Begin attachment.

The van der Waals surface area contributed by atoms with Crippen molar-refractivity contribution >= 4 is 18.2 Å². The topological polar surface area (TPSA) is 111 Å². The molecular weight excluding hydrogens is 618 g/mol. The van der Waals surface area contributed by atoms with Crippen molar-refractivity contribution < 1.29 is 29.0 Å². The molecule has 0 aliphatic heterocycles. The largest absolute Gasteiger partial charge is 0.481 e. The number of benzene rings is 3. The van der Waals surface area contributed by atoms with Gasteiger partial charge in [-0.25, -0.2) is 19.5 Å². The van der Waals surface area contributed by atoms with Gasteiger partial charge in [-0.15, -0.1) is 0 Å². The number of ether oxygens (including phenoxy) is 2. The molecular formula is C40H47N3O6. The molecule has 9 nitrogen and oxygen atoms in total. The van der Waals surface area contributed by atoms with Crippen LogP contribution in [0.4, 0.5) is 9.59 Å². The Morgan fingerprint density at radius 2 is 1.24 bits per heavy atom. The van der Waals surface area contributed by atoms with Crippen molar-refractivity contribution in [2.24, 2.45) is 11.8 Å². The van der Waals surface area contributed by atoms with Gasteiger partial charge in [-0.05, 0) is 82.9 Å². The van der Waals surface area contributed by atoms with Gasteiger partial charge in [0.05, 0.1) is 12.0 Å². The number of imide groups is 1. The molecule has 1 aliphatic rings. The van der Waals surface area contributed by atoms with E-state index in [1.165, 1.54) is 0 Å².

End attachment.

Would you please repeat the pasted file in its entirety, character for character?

The van der Waals surface area contributed by atoms with Crippen molar-refractivity contribution >= 4 is 18.2 Å². The topological polar surface area (TPSA) is 111 Å². The molecular weight excluding hydrogens is 618 g/mol. The van der Waals surface area contributed by atoms with Crippen molar-refractivity contribution < 1.29 is 29.0 Å². The molecule has 0 aliphatic heterocycles. The largest absolute Gasteiger partial charge is 0.481 e. The number of benzene rings is 3. The van der Waals surface area contributed by atoms with Gasteiger partial charge in [-0.25, -0.2) is 19.5 Å². The van der Waals surface area contributed by atoms with Gasteiger partial charge in [-0.15, -0.1) is 0 Å². The number of ether oxygens (including phenoxy) is 2. The molecular formula is C40H47N3O6. The molecule has 9 nitrogen and oxygen atoms in total. The van der Waals surface area contributed by atoms with Crippen LogP contribution in [0.4, 0.5) is 9.59 Å². The Morgan fingerprint density at radius 2 is 1.24 bits per heavy atom. The van der Waals surface area contributed by atoms with Crippen molar-refractivity contribution in [2.24, 2.45) is 11.8 Å². The van der Waals surface area contributed by atoms with Gasteiger partial charge in [-0.05, 0) is 82.9 Å². The van der Waals surface area contributed by atoms with Gasteiger partial charge in [0.05, 0.1) is 12.0 Å². The number of imide groups is 1. The molecule has 1 aliphatic rings. The van der Waals surface area contributed by atoms with E-state index in [1.165, 1.54) is 0 Å².